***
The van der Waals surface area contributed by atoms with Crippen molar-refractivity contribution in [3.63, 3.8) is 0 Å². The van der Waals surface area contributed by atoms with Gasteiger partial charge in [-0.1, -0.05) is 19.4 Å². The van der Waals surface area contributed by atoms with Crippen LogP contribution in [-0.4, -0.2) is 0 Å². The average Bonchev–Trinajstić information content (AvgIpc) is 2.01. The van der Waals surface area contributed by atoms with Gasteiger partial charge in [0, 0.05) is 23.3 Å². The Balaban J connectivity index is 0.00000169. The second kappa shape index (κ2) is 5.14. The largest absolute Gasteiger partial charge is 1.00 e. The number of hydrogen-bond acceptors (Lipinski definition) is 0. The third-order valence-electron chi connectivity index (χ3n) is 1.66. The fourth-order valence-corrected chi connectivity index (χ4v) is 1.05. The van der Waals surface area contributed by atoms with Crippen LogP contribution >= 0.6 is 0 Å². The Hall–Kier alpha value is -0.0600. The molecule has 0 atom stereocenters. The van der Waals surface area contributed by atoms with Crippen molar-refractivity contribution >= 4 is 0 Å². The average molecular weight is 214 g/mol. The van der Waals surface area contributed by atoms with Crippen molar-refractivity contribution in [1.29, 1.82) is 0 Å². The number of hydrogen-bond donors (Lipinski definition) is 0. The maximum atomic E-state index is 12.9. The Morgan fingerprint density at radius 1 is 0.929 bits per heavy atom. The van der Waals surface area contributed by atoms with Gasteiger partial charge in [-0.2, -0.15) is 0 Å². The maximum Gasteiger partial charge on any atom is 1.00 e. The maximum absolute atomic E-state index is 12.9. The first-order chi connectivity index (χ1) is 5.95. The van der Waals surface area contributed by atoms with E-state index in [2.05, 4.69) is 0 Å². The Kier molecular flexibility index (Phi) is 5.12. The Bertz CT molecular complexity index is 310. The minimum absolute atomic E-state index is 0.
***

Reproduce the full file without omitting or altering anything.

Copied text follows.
The van der Waals surface area contributed by atoms with Crippen molar-refractivity contribution in [3.63, 3.8) is 0 Å². The van der Waals surface area contributed by atoms with Gasteiger partial charge in [-0.1, -0.05) is 19.4 Å². The van der Waals surface area contributed by atoms with Crippen LogP contribution in [-0.4, -0.2) is 0 Å². The average Bonchev–Trinajstić information content (AvgIpc) is 2.01. The van der Waals surface area contributed by atoms with Gasteiger partial charge in [0, 0.05) is 23.3 Å². The Balaban J connectivity index is 0.00000169. The second kappa shape index (κ2) is 5.14. The largest absolute Gasteiger partial charge is 1.00 e. The number of hydrogen-bond acceptors (Lipinski definition) is 0. The third-order valence-electron chi connectivity index (χ3n) is 1.66. The fourth-order valence-corrected chi connectivity index (χ4v) is 1.05. The van der Waals surface area contributed by atoms with Crippen LogP contribution >= 0.6 is 0 Å². The Hall–Kier alpha value is -0.0600. The molecule has 0 atom stereocenters. The van der Waals surface area contributed by atoms with Crippen molar-refractivity contribution >= 4 is 0 Å². The average molecular weight is 214 g/mol. The van der Waals surface area contributed by atoms with Crippen molar-refractivity contribution in [1.29, 1.82) is 0 Å². The number of hydrogen-bond donors (Lipinski definition) is 0. The maximum atomic E-state index is 12.9. The Morgan fingerprint density at radius 1 is 0.929 bits per heavy atom. The van der Waals surface area contributed by atoms with Gasteiger partial charge in [-0.2, -0.15) is 0 Å². The maximum Gasteiger partial charge on any atom is 1.00 e. The maximum absolute atomic E-state index is 12.9. The first-order chi connectivity index (χ1) is 5.95. The van der Waals surface area contributed by atoms with E-state index in [2.05, 4.69) is 0 Å². The Kier molecular flexibility index (Phi) is 5.12. The Bertz CT molecular complexity index is 310. The minimum absolute atomic E-state index is 0.